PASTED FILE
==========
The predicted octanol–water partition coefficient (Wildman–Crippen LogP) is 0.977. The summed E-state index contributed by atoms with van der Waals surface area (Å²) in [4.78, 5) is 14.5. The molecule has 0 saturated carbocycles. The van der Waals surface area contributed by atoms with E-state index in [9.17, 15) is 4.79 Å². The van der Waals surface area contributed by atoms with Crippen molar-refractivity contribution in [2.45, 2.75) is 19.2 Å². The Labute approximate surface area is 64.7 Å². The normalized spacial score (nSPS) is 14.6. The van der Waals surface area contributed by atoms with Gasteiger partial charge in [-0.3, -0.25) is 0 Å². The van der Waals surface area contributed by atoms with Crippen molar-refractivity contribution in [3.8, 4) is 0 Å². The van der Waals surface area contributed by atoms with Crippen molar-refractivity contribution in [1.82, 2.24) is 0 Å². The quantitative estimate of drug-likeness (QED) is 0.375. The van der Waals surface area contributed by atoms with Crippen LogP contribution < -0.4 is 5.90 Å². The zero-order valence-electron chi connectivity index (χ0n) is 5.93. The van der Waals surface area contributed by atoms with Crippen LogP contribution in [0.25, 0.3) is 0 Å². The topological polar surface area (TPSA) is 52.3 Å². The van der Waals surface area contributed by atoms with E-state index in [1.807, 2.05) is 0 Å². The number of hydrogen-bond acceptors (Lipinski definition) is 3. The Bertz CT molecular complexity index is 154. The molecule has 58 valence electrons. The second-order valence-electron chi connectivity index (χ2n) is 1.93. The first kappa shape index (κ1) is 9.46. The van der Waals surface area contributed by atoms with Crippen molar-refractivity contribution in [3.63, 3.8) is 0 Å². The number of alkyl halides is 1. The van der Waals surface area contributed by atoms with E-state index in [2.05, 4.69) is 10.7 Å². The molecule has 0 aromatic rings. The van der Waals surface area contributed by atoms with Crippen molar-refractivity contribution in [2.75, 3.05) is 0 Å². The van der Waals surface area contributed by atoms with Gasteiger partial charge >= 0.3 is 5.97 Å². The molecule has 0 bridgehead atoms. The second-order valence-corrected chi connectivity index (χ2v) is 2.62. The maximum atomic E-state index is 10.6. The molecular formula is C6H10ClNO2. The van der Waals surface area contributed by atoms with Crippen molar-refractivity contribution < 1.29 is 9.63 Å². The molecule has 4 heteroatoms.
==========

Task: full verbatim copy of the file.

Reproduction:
The predicted octanol–water partition coefficient (Wildman–Crippen LogP) is 0.977. The summed E-state index contributed by atoms with van der Waals surface area (Å²) in [4.78, 5) is 14.5. The molecule has 0 saturated carbocycles. The van der Waals surface area contributed by atoms with E-state index in [9.17, 15) is 4.79 Å². The van der Waals surface area contributed by atoms with Crippen molar-refractivity contribution in [2.45, 2.75) is 19.2 Å². The Labute approximate surface area is 64.7 Å². The normalized spacial score (nSPS) is 14.6. The van der Waals surface area contributed by atoms with Gasteiger partial charge in [-0.3, -0.25) is 0 Å². The van der Waals surface area contributed by atoms with Crippen molar-refractivity contribution in [3.8, 4) is 0 Å². The van der Waals surface area contributed by atoms with Crippen molar-refractivity contribution in [1.82, 2.24) is 0 Å². The quantitative estimate of drug-likeness (QED) is 0.375. The van der Waals surface area contributed by atoms with Crippen LogP contribution < -0.4 is 5.90 Å². The zero-order valence-electron chi connectivity index (χ0n) is 5.93. The van der Waals surface area contributed by atoms with Crippen LogP contribution in [0.25, 0.3) is 0 Å². The topological polar surface area (TPSA) is 52.3 Å². The van der Waals surface area contributed by atoms with E-state index in [1.807, 2.05) is 0 Å². The number of hydrogen-bond acceptors (Lipinski definition) is 3. The Bertz CT molecular complexity index is 154. The molecule has 58 valence electrons. The second-order valence-electron chi connectivity index (χ2n) is 1.93. The first kappa shape index (κ1) is 9.46. The van der Waals surface area contributed by atoms with Crippen molar-refractivity contribution in [3.63, 3.8) is 0 Å². The number of alkyl halides is 1. The van der Waals surface area contributed by atoms with E-state index in [2.05, 4.69) is 10.7 Å². The molecule has 0 aromatic rings. The van der Waals surface area contributed by atoms with Crippen molar-refractivity contribution in [2.75, 3.05) is 0 Å². The van der Waals surface area contributed by atoms with Gasteiger partial charge >= 0.3 is 5.97 Å². The molecule has 0 bridgehead atoms. The second-order valence-corrected chi connectivity index (χ2v) is 2.62. The maximum atomic E-state index is 10.6. The molecular formula is C6H10ClNO2. The van der Waals surface area contributed by atoms with Crippen molar-refractivity contribution < 1.29 is 9.63 Å². The molecule has 4 heteroatoms.